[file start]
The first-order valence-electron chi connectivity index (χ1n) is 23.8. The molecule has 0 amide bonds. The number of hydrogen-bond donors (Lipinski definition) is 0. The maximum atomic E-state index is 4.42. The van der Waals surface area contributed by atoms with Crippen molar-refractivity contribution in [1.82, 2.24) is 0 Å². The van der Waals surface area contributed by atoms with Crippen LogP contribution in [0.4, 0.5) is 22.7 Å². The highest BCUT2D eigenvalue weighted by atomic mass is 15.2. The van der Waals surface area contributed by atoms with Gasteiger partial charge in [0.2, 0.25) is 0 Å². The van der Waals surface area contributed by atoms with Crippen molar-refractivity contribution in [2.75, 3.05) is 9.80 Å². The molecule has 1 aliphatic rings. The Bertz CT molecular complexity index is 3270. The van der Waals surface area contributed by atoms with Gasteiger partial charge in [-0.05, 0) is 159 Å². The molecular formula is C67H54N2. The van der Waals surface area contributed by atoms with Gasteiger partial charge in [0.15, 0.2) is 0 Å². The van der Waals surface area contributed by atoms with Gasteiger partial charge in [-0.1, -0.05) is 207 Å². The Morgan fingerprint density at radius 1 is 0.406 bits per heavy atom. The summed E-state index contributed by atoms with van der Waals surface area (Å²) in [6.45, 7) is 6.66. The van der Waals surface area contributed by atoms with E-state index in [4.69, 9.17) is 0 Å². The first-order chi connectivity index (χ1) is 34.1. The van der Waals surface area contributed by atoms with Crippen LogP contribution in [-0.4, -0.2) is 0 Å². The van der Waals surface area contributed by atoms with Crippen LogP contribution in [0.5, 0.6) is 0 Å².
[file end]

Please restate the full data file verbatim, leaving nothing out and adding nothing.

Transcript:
The first-order valence-electron chi connectivity index (χ1n) is 23.8. The molecule has 0 amide bonds. The number of hydrogen-bond donors (Lipinski definition) is 0. The maximum atomic E-state index is 4.42. The van der Waals surface area contributed by atoms with Crippen molar-refractivity contribution in [1.82, 2.24) is 0 Å². The van der Waals surface area contributed by atoms with Crippen LogP contribution in [0.4, 0.5) is 22.7 Å². The highest BCUT2D eigenvalue weighted by atomic mass is 15.2. The van der Waals surface area contributed by atoms with Gasteiger partial charge in [0.2, 0.25) is 0 Å². The van der Waals surface area contributed by atoms with Crippen molar-refractivity contribution in [2.75, 3.05) is 9.80 Å². The molecule has 1 aliphatic rings. The Bertz CT molecular complexity index is 3270. The van der Waals surface area contributed by atoms with Gasteiger partial charge in [-0.05, 0) is 159 Å². The molecular formula is C67H54N2. The van der Waals surface area contributed by atoms with Gasteiger partial charge in [0.15, 0.2) is 0 Å². The van der Waals surface area contributed by atoms with Gasteiger partial charge in [-0.1, -0.05) is 207 Å². The Morgan fingerprint density at radius 1 is 0.406 bits per heavy atom. The summed E-state index contributed by atoms with van der Waals surface area (Å²) in [6.45, 7) is 6.66. The van der Waals surface area contributed by atoms with E-state index in [4.69, 9.17) is 0 Å². The first-order chi connectivity index (χ1) is 34.1. The van der Waals surface area contributed by atoms with Crippen LogP contribution in [-0.4, -0.2) is 0 Å². The van der Waals surface area contributed by atoms with Crippen LogP contribution in [0.5, 0.6) is 0 Å².